I thought about that, but then he would not be part of the rest of the eschille, as they are dashing to and fro on their horses. The whole idea of the tournament grand melee is to try to be a mock battle, and the knights are primarily cavalry (at least until bows and bills become a thing...).

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45 minutes ago, Morien said:

I thought about that, but then he would not be part of the rest of the eschille, as they are dashing to and fro on their horses. The whole idea of the tournament grand melee is to try to be a mock battle, and the knights are primarily cavalry (at least until bows and bills become a thing...).

Exactly, but I've seen players who want to do something, until the realize exactly what they are actually doing.  I mean, fighting on foot like a commoner, really? No horse, and no shield painted with their personal arms? How's everybody supposed to know they are a knight?  Or why would the heralds bother to keep an eye on a footman? 

 

 

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I would also have the option of a knight who has fallen, try to secure a horse as well.  Squire roll, fight someone on a horse and take it from him, but agree he is not part of the eschille until he somehow rejoins it.  If the unit stays in place, then the knight immediately can rejoin. Otherwise, it will take at least one round when the knight is fighting alone.

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9 hours ago, Hzark10 said:

I would also have the option of a knight who has fallen, try to secure a horse as well.  Squire roll, fight someone on a horse and take it from him, but agree he is not part of the eschille until he somehow rejoins it.  If the unit stays in place, then the knight immediately can rejoin. Otherwise, it will take at least one round when the knight is fighting alone.

This seems to be a quick "one round" method of resoling a grand melee, so a fallen knight situation wouldn't come up. It's basically make three rolls and collect your checks and glory. 

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9 hours ago, Atgxtg said:

This seems to be a quick "one round" method of resoling a grand melee, so a fallen knight situation wouldn't come up. It's basically make three rolls and collect your checks and glory. 

Correct. Quick and easy, which means that we can focus more on duels and other feast events. This does show some of my bias as the GM, since I find the Grand Melee (or any other tournament combat) extremely boring, since usually, there are no stakes. And if there are real ransom stakes, then suddenly it becomes way too important, and it takes the whole session to work out. Rather than doing questing or moving the big plot forward.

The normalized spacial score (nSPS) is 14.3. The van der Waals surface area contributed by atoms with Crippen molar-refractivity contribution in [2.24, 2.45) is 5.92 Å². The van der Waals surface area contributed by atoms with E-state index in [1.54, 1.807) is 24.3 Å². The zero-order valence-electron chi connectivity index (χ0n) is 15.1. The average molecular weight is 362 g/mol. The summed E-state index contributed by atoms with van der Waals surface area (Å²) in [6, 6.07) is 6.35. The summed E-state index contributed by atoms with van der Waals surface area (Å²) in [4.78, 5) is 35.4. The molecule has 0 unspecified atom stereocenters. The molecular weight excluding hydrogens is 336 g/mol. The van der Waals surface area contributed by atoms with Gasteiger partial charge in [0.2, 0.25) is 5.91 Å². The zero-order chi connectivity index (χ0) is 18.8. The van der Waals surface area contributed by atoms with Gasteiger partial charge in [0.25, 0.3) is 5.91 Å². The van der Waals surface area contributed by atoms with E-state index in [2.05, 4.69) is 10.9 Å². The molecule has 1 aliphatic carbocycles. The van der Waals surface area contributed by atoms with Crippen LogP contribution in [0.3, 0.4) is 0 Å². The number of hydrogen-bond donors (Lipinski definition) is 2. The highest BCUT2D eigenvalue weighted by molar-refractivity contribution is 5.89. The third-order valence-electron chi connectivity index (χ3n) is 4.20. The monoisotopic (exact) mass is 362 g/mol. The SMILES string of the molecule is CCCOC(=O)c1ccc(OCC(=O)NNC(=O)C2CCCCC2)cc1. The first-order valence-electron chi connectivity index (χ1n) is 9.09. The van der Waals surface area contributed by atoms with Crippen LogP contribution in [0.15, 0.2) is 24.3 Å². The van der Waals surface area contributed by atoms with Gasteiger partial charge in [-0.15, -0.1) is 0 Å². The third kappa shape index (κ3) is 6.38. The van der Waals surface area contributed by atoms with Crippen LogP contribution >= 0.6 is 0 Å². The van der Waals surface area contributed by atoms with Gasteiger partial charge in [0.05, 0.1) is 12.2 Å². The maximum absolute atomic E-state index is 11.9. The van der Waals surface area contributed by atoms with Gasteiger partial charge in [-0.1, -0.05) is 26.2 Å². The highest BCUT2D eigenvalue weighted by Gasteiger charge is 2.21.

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On 3/5/2019 at 12:47 AM, Morien said:

Correct. Quick and easy, which means that we can focus more on duels and other feast events. This does show some of my bias as the GM, since I find the Grand Melee (or any other tournament combat) extremely boring, since usually, there are no stakes. And if there are real ransom stakes, then suddenly it becomes way too important, and it takes the whole session to work out. Rather than doing questing or moving the big plot forward.

Given that, I'm curious: do you engage in full-on BoB battles in your campaign? With the infant campaign I've just started running, I'm a little nervous about battles to be honest. Both for the "I'm sure I'll f@#k it up" factor, as well as "won't they other fall asleep / be totally confused?" element. 😝 But battles are such a huge part of the GPC, it seems weird to just say, "nah, missed it. You guys were off saving damosels." Y'know?

Edited by Sir Mad Munkee
don't type gud

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If your nervous you can use the battle system in the core book. It works just fine. BoB gives you more detail and options but the core system can do the job. You can even simplifly the BoB system by eliminating most of the maneuvers and just go with:

Triumph= -2 Intensity

Win = -1 Intensity

Loss: +1 Intensity

Crushed = -2 Intensity